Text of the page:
Additionally, conversations among all Health Network Associates reveal new needs of care, thus providing opportunities for program adaptation and innovation. For example, while discussing case details during one meeting, the Health Network team realized the multitude of patients that were traveling within the United States, rather than migrating internationally. This recognition encouraged the team to connect with different US-based health centers to discuss ways of focusing on and supporting patients traveling intra-nationally. Further, while discussing a number of patients who were lost to follow-up, conversations arose regarding the different socio-cultural barriers that may contribute to this outcome. Subsequently, different Associates suggested that the team speak with providers who shared the same cultural backgrounds as these patients, in hopes of understanding how to support the cultural needs of these patients.
Lastly, the huddle meetings provide a fundamental source of peer support. Throughout their pre- and post-resettlement journeys, migrant patients face a number of challenges that severely compromise their well-being and make it difficult to access quality care. Additionally, contacting patients to ensure provision of secondary follow-up services proves challenging, with some Health Network Associates eventually losing contact with these individuals. Working with vulnerable populations can be incredibly stressful and may lead to secondary trauma -- that is, harm that may follow upon exposure to another individual’s own traumatic exposure. Considering this, it’s essential that Health Network Associates have access to a reliable support system to help navigate and process their experiences. When sharing challenges faced throughout the week at huddle meetings, Health Network Associates consistently remind one another of the impacts they are able to make, while providing gentle reminders that they are not responsible nor expected to redress all the difficulties that a patient is navigating. Further, Health Network Associates regularly check-in about each other’s work loads and offer to help other Associates complete their cases. In addition, the team validates the difficulties that Health Network Associates face during their case management (such as maintaining follow-up contact), and provides praise and recognition of their efforts.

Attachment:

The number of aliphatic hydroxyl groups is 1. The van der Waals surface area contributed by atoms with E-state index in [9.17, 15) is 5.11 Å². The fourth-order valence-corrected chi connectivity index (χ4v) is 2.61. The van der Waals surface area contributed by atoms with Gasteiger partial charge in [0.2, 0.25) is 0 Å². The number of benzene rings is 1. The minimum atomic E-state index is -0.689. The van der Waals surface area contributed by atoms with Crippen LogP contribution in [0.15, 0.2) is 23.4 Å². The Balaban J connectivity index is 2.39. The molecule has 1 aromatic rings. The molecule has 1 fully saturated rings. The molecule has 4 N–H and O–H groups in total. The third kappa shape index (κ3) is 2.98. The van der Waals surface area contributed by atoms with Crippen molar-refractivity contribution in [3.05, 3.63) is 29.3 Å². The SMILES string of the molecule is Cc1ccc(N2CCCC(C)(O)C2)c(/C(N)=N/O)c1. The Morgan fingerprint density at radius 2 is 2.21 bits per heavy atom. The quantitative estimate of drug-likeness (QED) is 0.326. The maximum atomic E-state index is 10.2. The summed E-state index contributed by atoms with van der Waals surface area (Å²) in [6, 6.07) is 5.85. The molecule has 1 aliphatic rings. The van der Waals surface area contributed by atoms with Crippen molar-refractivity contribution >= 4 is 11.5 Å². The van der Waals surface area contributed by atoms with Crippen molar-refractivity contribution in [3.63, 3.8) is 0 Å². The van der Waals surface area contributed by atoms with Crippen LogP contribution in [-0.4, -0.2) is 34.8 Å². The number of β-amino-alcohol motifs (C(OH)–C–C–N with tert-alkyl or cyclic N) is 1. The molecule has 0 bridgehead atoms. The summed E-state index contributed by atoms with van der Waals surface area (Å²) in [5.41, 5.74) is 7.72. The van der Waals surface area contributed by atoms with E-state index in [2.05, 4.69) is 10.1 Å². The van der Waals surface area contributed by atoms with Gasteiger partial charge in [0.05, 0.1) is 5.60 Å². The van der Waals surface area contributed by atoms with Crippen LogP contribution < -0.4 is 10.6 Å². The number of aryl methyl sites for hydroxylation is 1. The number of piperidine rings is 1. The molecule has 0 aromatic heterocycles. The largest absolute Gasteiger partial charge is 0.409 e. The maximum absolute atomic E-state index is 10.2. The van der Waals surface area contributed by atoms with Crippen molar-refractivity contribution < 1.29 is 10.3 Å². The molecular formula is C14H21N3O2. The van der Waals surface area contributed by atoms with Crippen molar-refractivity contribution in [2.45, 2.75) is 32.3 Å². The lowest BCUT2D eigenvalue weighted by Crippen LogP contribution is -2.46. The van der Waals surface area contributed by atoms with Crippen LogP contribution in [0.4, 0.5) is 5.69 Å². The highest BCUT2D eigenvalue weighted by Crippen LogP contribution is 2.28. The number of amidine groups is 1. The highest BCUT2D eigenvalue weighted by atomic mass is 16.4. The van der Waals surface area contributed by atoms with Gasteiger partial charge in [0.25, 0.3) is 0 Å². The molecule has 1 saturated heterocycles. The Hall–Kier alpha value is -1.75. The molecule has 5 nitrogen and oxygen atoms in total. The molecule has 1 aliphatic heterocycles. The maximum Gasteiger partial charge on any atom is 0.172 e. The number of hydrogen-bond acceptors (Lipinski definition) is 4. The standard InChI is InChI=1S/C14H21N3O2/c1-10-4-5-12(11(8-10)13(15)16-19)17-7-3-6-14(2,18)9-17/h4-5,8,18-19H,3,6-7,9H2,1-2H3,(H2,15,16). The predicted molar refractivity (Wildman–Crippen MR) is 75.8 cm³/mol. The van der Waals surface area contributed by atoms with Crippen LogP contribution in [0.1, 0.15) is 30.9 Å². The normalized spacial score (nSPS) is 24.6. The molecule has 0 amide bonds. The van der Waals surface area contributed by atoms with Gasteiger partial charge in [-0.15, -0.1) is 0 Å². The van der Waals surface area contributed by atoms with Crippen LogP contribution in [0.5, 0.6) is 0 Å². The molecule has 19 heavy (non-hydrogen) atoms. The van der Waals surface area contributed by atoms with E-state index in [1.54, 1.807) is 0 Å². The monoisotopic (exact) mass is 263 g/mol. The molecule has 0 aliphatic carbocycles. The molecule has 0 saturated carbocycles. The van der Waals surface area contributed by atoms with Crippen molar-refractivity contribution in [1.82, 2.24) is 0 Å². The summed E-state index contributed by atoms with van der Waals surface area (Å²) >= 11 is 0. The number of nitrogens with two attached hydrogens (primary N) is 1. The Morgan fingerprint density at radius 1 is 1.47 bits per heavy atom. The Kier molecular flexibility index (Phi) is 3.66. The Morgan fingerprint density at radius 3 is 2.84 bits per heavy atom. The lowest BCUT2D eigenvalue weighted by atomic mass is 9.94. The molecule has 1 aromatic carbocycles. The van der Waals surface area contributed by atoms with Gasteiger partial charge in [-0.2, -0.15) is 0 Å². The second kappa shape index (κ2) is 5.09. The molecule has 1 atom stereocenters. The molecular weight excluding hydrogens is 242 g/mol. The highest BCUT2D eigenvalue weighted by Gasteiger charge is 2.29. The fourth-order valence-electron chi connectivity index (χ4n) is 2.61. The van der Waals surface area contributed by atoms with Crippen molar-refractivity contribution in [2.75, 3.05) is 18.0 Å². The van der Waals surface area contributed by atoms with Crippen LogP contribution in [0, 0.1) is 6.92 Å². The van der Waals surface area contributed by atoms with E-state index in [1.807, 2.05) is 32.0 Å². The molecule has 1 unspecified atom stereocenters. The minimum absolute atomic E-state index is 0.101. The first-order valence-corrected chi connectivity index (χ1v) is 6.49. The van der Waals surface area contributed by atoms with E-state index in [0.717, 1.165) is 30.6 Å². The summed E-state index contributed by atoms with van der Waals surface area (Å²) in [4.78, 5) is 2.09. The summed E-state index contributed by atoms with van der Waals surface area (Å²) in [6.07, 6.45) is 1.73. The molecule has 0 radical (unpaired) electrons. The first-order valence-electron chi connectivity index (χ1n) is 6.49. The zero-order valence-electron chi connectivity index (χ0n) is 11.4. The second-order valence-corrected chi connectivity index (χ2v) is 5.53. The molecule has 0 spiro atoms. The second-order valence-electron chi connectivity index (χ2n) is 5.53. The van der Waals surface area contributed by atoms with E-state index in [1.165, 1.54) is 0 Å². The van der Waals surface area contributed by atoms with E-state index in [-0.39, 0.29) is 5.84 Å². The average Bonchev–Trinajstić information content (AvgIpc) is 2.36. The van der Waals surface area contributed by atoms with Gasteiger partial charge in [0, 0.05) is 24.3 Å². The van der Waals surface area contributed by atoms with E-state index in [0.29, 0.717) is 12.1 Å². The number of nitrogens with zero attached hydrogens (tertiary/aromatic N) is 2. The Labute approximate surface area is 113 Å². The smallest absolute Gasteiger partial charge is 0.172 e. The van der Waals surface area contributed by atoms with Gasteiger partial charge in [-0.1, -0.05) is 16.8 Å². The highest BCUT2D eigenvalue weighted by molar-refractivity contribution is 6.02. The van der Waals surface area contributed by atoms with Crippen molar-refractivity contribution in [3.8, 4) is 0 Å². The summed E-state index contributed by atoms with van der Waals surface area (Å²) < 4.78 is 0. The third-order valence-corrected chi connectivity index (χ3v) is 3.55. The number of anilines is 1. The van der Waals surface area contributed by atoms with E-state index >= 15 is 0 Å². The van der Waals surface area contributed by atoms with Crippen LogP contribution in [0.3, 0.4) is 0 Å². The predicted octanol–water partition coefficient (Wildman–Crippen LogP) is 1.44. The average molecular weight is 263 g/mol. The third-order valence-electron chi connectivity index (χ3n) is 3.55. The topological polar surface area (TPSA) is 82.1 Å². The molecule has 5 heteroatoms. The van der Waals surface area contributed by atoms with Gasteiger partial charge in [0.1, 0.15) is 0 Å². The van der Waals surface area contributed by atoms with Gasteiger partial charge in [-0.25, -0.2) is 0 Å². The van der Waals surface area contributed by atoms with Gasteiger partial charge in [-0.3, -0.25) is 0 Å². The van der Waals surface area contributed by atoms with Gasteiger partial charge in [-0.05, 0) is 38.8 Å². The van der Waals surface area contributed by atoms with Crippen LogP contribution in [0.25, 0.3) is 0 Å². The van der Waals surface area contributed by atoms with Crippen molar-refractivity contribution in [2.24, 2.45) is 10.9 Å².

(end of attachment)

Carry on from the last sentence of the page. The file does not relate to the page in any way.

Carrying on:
Together, the Health Network team is addressing the critical need to provide comprehensive and targeted medical care for migrants. To learn more, read about the services that Health Network provides or read stories detailing the Health Network team’s provision of care.